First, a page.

View Full Version : Steelers face tough decisions when shaping roster

09-02-2009, 11:01 PM

Pittsburgh Tribune-Review

Steelers face tough decisions when shaping roster

By Scott Brown
Thursday, September 3, 2009

Frank Summers can't remember missing a game before he came to the Steelers. So when the team informed him a couple of weeks ago that a bad hamstring would prevent him from playing against the Washington Redskins, the news hit the rookie running back as hard as anything he has experienced on a football field.

"I almost had tears coming out my eyes," Summers said.

The UNLV product is hoping he doesn't have similar feelings later this week when final cuts are made.

As coach Mike Tomlin and his staff finalize the Steelers' 53-man squad, they will have to make tough calls between keeping promising players such as Summers and veterans with whom they have a comfort level.

"Every situation is different. At times, what you know may weigh heavily in a veteran's favor," said Tomlin, whose team plays its final preseason game tonight against the Panthers in Carolina. "At times, the potential upside and continued growth of a young guy may weigh heavily in his favor. Don't necessarily have a formula for it."

No team does, but all have to make the kind of decisions that will shape their season. Players who make a 53-man roster will inevitably see the field given the injury factor and NFL roster limitations.

The question teams may wrestle with when weighing the pros and cons of every player is whether a youngster that has considerable upside can be trusted in games, and whether a veteran's skills won't decline to the point he becomes a liability instead of an asset.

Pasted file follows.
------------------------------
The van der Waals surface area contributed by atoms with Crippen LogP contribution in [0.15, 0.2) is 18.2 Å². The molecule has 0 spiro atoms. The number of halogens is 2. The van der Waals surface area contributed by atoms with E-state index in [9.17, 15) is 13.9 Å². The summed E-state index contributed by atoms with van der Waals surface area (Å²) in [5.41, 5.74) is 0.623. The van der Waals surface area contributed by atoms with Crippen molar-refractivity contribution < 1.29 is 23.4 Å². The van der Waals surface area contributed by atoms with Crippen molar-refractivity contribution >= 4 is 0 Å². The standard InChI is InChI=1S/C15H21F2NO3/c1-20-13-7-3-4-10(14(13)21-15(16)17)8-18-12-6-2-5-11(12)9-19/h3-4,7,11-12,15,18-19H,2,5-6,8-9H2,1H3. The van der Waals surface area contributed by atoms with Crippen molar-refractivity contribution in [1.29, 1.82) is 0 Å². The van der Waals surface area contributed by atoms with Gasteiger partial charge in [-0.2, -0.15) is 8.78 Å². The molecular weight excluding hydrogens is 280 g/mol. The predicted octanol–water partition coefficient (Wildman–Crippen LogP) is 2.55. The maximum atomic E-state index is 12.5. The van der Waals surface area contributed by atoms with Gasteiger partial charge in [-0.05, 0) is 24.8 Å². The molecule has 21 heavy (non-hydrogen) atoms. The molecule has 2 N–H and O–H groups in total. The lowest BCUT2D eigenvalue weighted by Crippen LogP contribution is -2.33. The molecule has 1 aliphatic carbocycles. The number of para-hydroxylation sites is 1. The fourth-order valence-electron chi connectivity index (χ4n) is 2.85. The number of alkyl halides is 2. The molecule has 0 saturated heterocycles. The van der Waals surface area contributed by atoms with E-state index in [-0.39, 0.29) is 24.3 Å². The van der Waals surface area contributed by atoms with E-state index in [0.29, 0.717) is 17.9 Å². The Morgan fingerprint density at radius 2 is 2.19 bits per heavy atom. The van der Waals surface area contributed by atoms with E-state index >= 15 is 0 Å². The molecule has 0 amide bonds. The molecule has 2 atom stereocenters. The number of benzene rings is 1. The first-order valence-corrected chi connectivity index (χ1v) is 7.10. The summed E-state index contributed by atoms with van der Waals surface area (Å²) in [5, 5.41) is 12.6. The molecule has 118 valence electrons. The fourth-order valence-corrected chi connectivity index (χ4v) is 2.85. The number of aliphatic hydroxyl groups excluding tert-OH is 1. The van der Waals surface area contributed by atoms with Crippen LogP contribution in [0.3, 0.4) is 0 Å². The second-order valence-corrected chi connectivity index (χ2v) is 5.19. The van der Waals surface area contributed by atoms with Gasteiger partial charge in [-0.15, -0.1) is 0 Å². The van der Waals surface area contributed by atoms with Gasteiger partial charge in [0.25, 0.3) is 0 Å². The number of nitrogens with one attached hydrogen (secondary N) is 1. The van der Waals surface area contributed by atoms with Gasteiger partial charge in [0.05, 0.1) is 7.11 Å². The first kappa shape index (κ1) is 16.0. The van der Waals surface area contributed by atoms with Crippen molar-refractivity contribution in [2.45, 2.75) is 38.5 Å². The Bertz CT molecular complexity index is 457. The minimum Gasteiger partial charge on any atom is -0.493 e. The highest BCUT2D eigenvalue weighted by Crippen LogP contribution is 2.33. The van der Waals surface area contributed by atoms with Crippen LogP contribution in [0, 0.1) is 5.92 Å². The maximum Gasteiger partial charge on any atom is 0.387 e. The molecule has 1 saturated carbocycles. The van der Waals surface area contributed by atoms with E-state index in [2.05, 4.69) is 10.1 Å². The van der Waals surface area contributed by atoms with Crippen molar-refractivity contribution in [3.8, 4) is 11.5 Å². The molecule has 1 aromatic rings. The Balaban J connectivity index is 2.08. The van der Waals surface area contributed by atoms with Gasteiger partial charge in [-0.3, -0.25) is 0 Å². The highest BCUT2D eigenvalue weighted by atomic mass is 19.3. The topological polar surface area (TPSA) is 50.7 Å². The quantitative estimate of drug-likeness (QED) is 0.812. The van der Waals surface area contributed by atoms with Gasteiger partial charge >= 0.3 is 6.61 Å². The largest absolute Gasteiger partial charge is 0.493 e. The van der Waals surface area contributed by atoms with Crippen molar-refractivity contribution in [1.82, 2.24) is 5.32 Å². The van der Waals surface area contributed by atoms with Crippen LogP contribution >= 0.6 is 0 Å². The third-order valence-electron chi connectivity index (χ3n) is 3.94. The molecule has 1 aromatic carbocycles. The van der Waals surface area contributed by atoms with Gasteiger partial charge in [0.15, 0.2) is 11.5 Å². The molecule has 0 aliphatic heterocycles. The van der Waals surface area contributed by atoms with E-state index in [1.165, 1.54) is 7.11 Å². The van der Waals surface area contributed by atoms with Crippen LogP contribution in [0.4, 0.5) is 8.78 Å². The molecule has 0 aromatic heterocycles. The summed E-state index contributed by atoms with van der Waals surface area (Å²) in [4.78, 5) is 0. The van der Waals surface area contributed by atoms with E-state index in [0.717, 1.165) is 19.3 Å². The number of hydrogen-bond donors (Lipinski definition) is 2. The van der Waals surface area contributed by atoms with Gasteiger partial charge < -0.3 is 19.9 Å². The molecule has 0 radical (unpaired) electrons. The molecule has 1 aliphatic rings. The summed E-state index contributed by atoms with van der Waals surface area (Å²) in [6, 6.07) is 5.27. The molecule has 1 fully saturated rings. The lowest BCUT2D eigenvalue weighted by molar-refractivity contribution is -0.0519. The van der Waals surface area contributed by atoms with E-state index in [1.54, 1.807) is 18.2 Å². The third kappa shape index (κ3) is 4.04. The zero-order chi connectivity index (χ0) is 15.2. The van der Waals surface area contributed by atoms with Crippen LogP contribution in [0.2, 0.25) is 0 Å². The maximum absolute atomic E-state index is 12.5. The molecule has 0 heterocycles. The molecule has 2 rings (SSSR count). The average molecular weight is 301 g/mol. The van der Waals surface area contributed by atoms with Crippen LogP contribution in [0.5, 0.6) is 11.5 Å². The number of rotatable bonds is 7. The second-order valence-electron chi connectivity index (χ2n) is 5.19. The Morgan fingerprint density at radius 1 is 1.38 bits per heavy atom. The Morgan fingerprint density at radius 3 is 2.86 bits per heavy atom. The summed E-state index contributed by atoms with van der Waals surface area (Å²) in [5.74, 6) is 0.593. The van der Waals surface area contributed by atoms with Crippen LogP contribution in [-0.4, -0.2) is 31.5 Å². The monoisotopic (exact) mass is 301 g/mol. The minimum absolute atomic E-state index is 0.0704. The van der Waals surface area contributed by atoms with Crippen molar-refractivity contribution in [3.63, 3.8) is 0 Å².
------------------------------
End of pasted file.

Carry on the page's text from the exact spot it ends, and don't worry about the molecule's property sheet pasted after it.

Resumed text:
"There's loyalty, there's all that kind of stuff," said former NFL coach Herman Edwards, now an analyst for ESPN. "There's also the point that eventually the young guy has to play and the only way to do it is you have to put him in the game.

"That's the only way to get experience. Practice is one thing. The game is when you really find out. The veteran guy will do the right thing."

Steelers offensive coordinator Bruce Arians said a number of factors come into play when teams have to make a choice between veterans and younger players.

"It might be the group that he's in," Arians said in reference to the other players that have already made the team at a given position. "The maturity factor is huge. You always want the best players, but you want the guys that are going to prepare and be ready to play when their name's called. Each scenario is different."

So is the state of every team.

Teams that are building may be inclined to keep younger players over veterans when final cuts are made. On teams built to win now, such as the Steelers, veterans may have an edge over younger players.

What makes the looming cuts difficult for the Steelers -- they have until 11 a.m. Saturday to make them -- is that they have a lot of established veterans but also a promising rookie class.

"I think this is the first year I've been here where you look around and you're like, 'Wow, man, they're going to have some tough cuts to make,' " said right tackle Willie Colon, a fifth-year veteran. "Come cut day, I'm going to cover both my eyes because I don't even want to see who's getting cut. Some of the younger guys that are good and could definitely make a ballclub somewhere won't here because of numbers."

For Tomlin, that is a nice problem to have.

"I prefer tough cuts," Tomlin said. "Easy cuts are not fun for a guy in my position."

Scott Brown can be reached at sbrown@tribweb.com or 412-481-5432.

09-03-2009, 03:20 PM
Any speculation on if they will need to keep Mike Reilly as a 4th QB since Dixon is hurt? That would mean having to potentially make an additional cut to keep him on the roster when he would have in all likelihood been cut himself. Can't say I envy the coaches.